It is reported in the article that the move to limit the Alaska oil reserves “…drew praise from environmentalists but sharp criticism from oil and gas proponents who said it would restrict the industry’s ability to tap the nation’s hydrocarbon resources” (Eilperin, 2012, para. 2). Additionally, it is evident that a number of oil exploration companies are yet to meet the required federal safeguards to be allowed to drill. Going by Mill’s Hedonic utilitarianism, the moral prerogative of the Interior Secretary is to create the greatest happiness (intended pleasure and absence of pain) for the greatest number of people (Patterson, 2005). If the region is opened up for free exploration without safeguards, not only will a few oil exploration companies benefit from oil revenue, but also the government will benefit from taxes. However, the majority of people will be at a disadvantage due to environmental degradation caused by oil and gas drilling. Consequently, the only tenable solution, according to the theory, is to implement the action that allows for the greatest good for the greatest number of people, implying that the oil drilling exercise must be limited to avoid unwarranted environmental degradation.

Conclusion & Recommendation

Although Mill’s hedonic utilitarianism continues to receive sustained criticism, particularly from its incapacity to account for many morally important factors when making a decision as it considers only what happens after the action that is being examined (Patterson, 2005), it has attracted wide usage in attempting to solve the ethical issues and dilemmas that face the modern-day business landscape. However, a more substantive theory would pay direct attention to variables that form the core component of the history of the action under investigation to avoid leaving out substantial factors that an acceptable ethical theory would include.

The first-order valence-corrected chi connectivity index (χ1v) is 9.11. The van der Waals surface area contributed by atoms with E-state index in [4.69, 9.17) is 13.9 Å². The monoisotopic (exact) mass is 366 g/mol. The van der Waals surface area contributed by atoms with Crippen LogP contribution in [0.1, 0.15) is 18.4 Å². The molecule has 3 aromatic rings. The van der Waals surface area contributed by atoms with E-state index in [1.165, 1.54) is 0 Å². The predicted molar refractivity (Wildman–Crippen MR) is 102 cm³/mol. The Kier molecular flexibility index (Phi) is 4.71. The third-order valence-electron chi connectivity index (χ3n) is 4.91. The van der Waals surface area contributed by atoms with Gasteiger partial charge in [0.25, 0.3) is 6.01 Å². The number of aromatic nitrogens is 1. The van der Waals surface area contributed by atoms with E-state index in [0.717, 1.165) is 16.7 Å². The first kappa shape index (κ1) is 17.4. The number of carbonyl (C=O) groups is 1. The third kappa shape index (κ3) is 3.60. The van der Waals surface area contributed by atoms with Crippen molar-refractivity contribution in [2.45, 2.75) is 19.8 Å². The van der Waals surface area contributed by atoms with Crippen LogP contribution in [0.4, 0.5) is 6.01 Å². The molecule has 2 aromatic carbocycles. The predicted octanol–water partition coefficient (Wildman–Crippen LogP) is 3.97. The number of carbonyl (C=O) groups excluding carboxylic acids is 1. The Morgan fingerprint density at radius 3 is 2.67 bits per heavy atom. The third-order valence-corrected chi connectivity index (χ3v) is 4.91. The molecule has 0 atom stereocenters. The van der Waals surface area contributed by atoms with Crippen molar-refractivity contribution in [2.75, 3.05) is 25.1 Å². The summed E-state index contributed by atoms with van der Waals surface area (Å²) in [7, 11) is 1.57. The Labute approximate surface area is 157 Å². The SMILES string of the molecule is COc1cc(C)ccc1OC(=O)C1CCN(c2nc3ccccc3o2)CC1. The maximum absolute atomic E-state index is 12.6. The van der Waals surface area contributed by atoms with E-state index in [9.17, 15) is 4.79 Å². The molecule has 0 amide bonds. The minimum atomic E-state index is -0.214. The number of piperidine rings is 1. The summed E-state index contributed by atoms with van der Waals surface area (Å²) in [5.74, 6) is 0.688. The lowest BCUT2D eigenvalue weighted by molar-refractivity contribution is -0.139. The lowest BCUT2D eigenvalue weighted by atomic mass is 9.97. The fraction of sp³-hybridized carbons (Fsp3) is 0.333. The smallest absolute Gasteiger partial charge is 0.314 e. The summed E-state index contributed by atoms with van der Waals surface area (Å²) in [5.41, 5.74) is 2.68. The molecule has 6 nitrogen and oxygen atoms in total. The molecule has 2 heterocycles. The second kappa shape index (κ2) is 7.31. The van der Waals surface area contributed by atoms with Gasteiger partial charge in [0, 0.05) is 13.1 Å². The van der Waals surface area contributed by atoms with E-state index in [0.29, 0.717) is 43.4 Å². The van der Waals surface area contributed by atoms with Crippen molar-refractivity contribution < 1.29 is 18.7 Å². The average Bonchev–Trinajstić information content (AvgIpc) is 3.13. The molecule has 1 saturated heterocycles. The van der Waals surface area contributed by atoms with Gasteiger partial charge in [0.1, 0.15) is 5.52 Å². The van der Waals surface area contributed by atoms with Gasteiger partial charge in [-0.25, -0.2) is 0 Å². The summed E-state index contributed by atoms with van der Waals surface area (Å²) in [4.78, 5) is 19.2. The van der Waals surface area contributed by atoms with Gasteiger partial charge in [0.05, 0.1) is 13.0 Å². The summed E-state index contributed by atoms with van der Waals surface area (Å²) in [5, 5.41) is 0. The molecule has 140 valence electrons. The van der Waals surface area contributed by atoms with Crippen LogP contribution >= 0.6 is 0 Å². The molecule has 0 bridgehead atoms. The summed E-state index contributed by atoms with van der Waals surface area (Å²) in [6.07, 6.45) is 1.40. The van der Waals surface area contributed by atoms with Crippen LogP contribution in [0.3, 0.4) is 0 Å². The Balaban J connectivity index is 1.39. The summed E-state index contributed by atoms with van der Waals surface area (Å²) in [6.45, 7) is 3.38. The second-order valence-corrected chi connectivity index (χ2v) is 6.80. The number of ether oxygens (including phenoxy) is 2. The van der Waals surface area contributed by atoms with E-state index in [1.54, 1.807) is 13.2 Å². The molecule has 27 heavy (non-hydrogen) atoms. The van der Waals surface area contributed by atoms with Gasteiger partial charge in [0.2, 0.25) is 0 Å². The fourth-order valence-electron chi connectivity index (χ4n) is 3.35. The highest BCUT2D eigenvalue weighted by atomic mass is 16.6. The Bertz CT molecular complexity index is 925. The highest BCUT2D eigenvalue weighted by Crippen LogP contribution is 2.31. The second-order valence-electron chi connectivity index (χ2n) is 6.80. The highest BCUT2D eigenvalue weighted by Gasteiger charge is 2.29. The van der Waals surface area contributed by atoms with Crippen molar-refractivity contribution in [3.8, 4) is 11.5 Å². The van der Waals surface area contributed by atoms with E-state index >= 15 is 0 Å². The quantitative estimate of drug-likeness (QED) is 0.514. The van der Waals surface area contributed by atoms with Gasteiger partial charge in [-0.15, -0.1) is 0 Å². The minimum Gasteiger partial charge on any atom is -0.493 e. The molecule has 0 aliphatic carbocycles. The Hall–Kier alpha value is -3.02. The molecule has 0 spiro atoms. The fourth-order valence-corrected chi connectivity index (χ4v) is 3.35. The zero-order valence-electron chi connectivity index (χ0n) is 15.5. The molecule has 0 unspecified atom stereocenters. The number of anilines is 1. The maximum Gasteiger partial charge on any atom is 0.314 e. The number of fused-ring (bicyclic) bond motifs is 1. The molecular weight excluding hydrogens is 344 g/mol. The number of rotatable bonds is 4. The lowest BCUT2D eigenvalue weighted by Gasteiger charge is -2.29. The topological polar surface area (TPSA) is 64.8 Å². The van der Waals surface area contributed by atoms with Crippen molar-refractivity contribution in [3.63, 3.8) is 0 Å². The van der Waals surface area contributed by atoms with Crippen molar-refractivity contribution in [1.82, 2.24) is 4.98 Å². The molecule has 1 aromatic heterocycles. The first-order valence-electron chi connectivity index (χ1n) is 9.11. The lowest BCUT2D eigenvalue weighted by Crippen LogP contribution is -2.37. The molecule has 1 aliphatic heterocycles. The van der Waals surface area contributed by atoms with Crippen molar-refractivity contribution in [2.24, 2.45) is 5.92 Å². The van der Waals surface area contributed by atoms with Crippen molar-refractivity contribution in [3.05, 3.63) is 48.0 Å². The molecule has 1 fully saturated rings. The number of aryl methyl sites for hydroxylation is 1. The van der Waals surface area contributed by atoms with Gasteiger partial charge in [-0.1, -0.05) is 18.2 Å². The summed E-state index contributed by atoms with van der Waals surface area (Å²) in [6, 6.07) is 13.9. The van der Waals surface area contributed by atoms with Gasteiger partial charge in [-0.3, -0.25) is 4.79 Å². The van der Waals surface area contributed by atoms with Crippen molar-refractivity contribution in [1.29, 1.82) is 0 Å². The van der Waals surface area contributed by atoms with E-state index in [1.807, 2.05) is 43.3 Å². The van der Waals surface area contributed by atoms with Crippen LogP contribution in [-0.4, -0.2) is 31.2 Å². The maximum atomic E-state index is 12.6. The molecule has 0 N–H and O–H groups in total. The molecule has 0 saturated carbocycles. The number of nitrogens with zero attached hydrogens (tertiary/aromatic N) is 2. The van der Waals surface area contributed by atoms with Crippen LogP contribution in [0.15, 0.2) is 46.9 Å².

Overall, the study of ethics is important in today’s business and government environment as these two facets deal with ethical decision-making, where elements of justice, rights, virtuousness, and common good must be seen to prevail. The scope and magnitude of the consequences that followed the Enron’s and Nortel financial scandals, as well as the collapse of the Lehman Brothers due to failure to uphold ethical decision-making and disclosure, demonstrate the importance of the study of ethics in the business world. These companies went under for engaging in unethical practices that never took into account the greatest good/happiness for the greatest number of people. The government was partly to blame for not putting the necessary measures to enforce ethical decision-making.

References

BBC. (2012). Web.

Eilperin, J. (2012). The Washington Post. Web.

Jacobson, D. (2008). Philosophical Review, 117(2), 159-191. Web.

Keele, L. (2008). The utilitarianism of John Stuart Mill. Web.

Kemerling, G. (2011). Web.

Patterson, W.R. (2005). The greatest good for the most fit? John Stuart Mill, Thomas Henry Huxley, and Social Darwinism. Journal of Social Philosophy, 36(1), 72-84.